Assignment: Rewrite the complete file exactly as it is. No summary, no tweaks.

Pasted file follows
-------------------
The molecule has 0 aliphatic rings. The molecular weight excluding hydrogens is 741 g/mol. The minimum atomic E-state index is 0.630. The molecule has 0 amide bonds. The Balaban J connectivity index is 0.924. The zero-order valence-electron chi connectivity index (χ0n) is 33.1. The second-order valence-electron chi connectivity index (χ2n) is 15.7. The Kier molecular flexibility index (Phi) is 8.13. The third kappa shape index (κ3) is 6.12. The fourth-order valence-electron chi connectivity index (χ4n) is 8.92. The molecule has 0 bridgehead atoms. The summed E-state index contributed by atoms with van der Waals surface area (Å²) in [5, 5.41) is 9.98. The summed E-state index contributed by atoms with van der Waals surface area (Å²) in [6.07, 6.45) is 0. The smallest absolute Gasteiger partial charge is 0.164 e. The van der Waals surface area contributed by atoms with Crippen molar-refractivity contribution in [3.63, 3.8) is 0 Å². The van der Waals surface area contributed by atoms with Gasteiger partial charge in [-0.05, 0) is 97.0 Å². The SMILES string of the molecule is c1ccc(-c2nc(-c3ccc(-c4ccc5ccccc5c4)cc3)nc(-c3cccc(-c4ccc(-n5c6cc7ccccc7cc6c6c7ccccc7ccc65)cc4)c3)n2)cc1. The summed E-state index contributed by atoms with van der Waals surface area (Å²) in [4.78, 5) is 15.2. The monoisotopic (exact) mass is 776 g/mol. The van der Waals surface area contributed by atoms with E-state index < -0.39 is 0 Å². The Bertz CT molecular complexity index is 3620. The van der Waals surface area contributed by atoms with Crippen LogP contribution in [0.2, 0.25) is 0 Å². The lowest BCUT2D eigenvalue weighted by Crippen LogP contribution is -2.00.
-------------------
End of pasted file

The molecule has 0 aliphatic rings. The molecular weight excluding hydrogens is 741 g/mol. The minimum atomic E-state index is 0.630. The molecule has 0 amide bonds. The Balaban J connectivity index is 0.924. The zero-order valence-electron chi connectivity index (χ0n) is 33.1. The second-order valence-electron chi connectivity index (χ2n) is 15.7. The Kier molecular flexibility index (Phi) is 8.13. The third kappa shape index (κ3) is 6.12. The fourth-order valence-electron chi connectivity index (χ4n) is 8.92. The molecule has 0 bridgehead atoms. The summed E-state index contributed by atoms with van der Waals surface area (Å²) in [5, 5.41) is 9.98. The summed E-state index contributed by atoms with van der Waals surface area (Å²) in [6.07, 6.45) is 0. The smallest absolute Gasteiger partial charge is 0.164 e. The van der Waals surface area contributed by atoms with Crippen molar-refractivity contribution in [3.63, 3.8) is 0 Å². The van der Waals surface area contributed by atoms with Gasteiger partial charge in [-0.05, 0) is 97.0 Å². The SMILES string of the molecule is c1ccc(-c2nc(-c3ccc(-c4ccc5ccccc5c4)cc3)nc(-c3cccc(-c4ccc(-n5c6cc7ccccc7cc6c6c7ccccc7ccc65)cc4)c3)n2)cc1. The summed E-state index contributed by atoms with van der Waals surface area (Å²) in [4.78, 5) is 15.2. The monoisotopic (exact) mass is 776 g/mol. The van der Waals surface area contributed by atoms with E-state index < -0.39 is 0 Å². The Bertz CT molecular complexity index is 3620. The van der Waals surface area contributed by atoms with Crippen LogP contribution in [0.2, 0.25) is 0 Å². The lowest BCUT2D eigenvalue weighted by Crippen LogP contribution is -2.00.